3. Regarding cost, I think it’s possible to present cost information in a way that is not overly promotional and gives people a sense of what the options are. Speaking personally, the fact that your program cost only $40 is surprising and I think would be to many readers. That’s cheap. I think it was worth including in the coverage along with what a course of in-person therapy might cost. But again, other people may disagree as to where the dividing line is between useful info and promotion. The fact that you are thinking about these issues in your coverage speaks to the quality of thought going into it.

    4. Lastly, we know from comments we’ve received from many journalists they share our reviews with editors. And Publisher Gary Schwitzer routinely presents to audiences of journalists and editors at conferences and trainings. We agree with your observation that our reviews are “really not of the author, but of the piece, which is influence[d] by editors as well.” That’s one reason we never name the journalist in the review. We know there are many forces at play in production of the final piece. Many criticisms that we may make could reflect an editor’s cuts, an overly enthusiastic headline writer, etc. However, while we notify every journalist when we’ve posted a review, we do not routinely notify editors unless we can’t find a way to contact the writer. We don’t want to be seen as undermining journalists in front of their bosses, especially in the case of a low-scoring review. Someone who welcomes constructive criticism might not appreciate us sending that criticism to their boss. At least that’s how I think of it.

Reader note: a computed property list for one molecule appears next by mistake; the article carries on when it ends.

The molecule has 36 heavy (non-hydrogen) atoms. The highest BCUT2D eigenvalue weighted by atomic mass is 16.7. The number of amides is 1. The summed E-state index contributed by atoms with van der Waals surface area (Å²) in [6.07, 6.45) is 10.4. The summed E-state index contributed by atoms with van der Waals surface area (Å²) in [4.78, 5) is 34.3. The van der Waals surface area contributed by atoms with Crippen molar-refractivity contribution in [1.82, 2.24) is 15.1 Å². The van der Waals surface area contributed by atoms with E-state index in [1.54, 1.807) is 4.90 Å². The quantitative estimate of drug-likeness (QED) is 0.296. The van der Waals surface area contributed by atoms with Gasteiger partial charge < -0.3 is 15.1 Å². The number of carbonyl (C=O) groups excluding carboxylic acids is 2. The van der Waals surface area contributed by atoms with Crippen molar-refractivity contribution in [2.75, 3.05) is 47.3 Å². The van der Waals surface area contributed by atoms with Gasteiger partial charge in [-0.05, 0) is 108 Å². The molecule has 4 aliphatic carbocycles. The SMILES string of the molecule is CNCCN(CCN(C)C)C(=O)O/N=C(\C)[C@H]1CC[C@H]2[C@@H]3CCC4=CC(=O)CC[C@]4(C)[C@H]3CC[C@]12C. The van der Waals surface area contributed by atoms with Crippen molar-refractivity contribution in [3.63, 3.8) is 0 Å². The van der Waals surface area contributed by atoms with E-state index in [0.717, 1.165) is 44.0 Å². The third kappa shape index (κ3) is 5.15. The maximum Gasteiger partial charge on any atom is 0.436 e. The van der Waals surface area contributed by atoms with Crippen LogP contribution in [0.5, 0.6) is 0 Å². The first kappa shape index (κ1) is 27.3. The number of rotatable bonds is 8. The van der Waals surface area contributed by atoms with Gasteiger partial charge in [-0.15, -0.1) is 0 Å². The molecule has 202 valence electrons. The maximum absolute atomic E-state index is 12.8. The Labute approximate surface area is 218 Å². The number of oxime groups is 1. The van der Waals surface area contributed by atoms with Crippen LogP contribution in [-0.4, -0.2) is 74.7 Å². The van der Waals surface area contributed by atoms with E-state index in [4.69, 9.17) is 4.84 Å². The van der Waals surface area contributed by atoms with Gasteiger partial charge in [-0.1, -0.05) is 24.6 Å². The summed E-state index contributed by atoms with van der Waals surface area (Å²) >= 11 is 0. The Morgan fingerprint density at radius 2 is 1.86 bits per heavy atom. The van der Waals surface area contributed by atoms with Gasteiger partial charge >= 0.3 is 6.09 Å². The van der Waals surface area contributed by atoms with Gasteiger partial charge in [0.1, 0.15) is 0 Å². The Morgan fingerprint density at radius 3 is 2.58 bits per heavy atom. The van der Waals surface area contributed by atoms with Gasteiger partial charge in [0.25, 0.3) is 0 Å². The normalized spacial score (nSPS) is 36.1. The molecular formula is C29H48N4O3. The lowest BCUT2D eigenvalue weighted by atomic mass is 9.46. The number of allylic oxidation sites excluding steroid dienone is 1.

Again, thanks for raising these issues and for engaging us. I welcome additional feedback.



Larry Husten

June 12, 2015 at 2:34 pm

So I guess this is an anecdote (which should never be confused with data) about one individual’s attempt to assess and apply the data. So it’s a bit like the latest version of the Jane Brody school of health journalism, which is to write about one’s own attempts to incorporate the latest research. I was suspicious then and I’m suspicious now. How come we almost never read accounts of the writer’s failure to confirm the data? And this is related to the ubiquitous use of patient examples in new drug/intervention stories, which almost always contain a desperate person attaining a happy ending.